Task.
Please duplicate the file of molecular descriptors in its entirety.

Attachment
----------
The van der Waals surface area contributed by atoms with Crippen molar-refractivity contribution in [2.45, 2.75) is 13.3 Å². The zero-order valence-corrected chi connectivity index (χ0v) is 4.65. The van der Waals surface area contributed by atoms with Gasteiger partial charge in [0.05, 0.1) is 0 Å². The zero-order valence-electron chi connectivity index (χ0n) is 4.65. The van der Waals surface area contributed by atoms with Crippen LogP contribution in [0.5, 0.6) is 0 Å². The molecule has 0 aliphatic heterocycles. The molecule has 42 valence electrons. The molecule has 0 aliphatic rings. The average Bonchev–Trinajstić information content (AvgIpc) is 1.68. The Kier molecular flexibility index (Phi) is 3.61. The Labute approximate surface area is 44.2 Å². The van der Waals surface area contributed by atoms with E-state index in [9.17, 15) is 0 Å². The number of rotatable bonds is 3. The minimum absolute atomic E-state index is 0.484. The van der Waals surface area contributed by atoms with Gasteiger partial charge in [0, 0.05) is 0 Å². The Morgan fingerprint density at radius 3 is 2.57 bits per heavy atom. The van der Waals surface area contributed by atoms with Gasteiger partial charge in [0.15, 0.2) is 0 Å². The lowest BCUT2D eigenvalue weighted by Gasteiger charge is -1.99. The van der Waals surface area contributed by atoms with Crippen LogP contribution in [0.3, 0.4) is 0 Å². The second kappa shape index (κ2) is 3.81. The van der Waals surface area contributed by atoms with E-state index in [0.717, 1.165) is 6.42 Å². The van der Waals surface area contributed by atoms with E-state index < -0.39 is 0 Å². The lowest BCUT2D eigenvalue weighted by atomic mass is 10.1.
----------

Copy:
The van der Waals surface area contributed by atoms with Crippen molar-refractivity contribution in [2.45, 2.75) is 13.3 Å². The zero-order valence-corrected chi connectivity index (χ0v) is 4.65. The van der Waals surface area contributed by atoms with Gasteiger partial charge in [0.05, 0.1) is 0 Å². The zero-order valence-electron chi connectivity index (χ0n) is 4.65. The van der Waals surface area contributed by atoms with Crippen LogP contribution in [0.5, 0.6) is 0 Å². The molecule has 0 aliphatic heterocycles. The molecule has 42 valence electrons. The molecule has 0 aliphatic rings. The average Bonchev–Trinajstić information content (AvgIpc) is 1.68. The Kier molecular flexibility index (Phi) is 3.61. The Labute approximate surface area is 44.2 Å². The van der Waals surface area contributed by atoms with E-state index in [9.17, 15) is 0 Å². The number of rotatable bonds is 3. The minimum absolute atomic E-state index is 0.484. The van der Waals surface area contributed by atoms with Gasteiger partial charge in [0, 0.05) is 0 Å². The Morgan fingerprint density at radius 3 is 2.57 bits per heavy atom. The van der Waals surface area contributed by atoms with Gasteiger partial charge in [0.15, 0.2) is 0 Å². The lowest BCUT2D eigenvalue weighted by Gasteiger charge is -1.99. The van der Waals surface area contributed by atoms with Crippen LogP contribution in [0.3, 0.4) is 0 Å². The second kappa shape index (κ2) is 3.81. The van der Waals surface area contributed by atoms with E-state index in [0.717, 1.165) is 6.42 Å². The van der Waals surface area contributed by atoms with E-state index < -0.39 is 0 Å². The lowest BCUT2D eigenvalue weighted by atomic mass is 10.1.